Walsh: “Forget it, Jake. It’s Chinatown.”
This line from the final scene, which Walsh speaks in a sympathetic voice as he leads Jake away from Evelyn’s dead body, sums up one of the film’s major themes. Throughout the film, several characters suggest that Chinatown is a place to be avoided at all costs. Chinatown is a place where corruption is the status quo and where regular people are forced into silence. Walsh suggests that Evelyn and Jake knew the rules when they went to Chinatown and should have known the story would end as it did. The best Jake can do is regret his foolish mistake and leave as soon as possible.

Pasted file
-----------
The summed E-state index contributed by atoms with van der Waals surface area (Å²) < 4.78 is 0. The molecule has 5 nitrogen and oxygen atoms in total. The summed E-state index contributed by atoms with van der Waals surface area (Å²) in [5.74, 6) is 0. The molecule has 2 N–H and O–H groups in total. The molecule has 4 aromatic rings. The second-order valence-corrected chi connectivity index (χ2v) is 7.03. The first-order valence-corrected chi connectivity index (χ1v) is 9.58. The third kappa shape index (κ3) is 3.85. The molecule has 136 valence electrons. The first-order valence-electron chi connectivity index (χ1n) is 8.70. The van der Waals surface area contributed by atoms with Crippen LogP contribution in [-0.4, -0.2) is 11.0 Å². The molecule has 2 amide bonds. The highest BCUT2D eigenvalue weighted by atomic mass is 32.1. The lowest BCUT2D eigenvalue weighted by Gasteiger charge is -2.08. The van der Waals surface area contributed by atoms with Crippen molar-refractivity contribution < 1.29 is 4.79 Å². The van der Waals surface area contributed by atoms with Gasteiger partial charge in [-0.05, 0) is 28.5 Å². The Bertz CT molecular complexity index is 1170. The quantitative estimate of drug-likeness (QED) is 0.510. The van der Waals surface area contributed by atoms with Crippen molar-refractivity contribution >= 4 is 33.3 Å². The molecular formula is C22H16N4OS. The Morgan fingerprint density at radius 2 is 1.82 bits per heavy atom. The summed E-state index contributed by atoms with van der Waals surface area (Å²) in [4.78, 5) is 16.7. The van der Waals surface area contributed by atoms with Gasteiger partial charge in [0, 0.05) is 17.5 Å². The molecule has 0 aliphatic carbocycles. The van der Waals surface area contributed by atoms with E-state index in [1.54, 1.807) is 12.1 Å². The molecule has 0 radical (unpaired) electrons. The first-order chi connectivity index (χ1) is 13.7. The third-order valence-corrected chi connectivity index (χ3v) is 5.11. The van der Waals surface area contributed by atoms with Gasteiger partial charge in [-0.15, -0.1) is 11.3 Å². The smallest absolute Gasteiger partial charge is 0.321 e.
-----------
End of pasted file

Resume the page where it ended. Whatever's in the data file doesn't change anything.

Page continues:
The spirit of Chinatown is everywhere in Los Angeles. The city’s subtly treacherous new chief engineer, Russ Yelburton, is a fair match for Chinatown’s more openly corrupt district attorney. Evelyn Mulwray is just as vulnerable to abuse by powerful men as was the woman Jake once knew in Chinatown.